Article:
Placental conditions

The POPPY study is looking into why some women are at an increased risk of placental conditions.

Placental conditions include:

Gestational hypertension

It is high blood pressure that can occur after 20 weeks of pregnancy. Click here to learn more about gestational hypertension.

Pre-eclampsia

It is high blood pressure that can occur after 20 weeks of pregnancy, often in combination with protein in the urine (proteinuria) and/or problems with the kidneys, liver or brain. Click  here to learn more about pre-eclampsia.

Fetal growth restriction

This is where a baby is smaller than expected or when a baby’s growth slows or stops during pregnancy. Click  here to learn more about fetal growth restriction.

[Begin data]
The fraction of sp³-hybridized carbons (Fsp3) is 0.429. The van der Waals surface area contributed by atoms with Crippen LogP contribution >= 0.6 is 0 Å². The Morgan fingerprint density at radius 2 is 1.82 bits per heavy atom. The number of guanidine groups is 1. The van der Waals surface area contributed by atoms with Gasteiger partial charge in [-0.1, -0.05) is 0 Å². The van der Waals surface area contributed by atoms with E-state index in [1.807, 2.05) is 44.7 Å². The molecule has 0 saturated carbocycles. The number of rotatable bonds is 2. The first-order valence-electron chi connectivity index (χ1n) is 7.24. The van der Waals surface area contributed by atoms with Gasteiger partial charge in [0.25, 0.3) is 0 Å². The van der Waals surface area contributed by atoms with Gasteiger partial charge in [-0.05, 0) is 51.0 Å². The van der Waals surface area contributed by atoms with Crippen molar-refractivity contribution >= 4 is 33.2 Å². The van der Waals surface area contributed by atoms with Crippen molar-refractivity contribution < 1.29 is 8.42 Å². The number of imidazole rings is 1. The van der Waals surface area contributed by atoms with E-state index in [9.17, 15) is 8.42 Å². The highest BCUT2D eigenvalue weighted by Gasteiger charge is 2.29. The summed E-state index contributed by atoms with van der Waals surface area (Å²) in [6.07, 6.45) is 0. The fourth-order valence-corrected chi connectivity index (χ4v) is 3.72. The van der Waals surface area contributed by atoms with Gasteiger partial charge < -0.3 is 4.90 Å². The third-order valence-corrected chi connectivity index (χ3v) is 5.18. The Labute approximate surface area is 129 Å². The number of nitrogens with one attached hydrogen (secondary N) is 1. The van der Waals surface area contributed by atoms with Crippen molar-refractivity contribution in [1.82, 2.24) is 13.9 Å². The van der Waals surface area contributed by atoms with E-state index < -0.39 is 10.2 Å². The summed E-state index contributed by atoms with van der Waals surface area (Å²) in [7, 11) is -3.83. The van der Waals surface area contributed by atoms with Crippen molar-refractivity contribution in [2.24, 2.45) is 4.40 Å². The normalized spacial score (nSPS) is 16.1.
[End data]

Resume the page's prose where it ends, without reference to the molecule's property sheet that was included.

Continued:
What is blood pressure?

Blood pressure is a measure of the force that the heart uses to pump blood around the body. It is measured in millimetres of mercury (mmHg) and is given as 2 figures: systolic and diastolic.

We consider high blood pressure to be equal to or higher than 140mmHg (systolic – top number) and/or 90mmHg (diastolic- bottom number).

Your midwife or healthcare provider will regularly monitor your blood pressure at your antenatal checks to make sure it is within normal limits.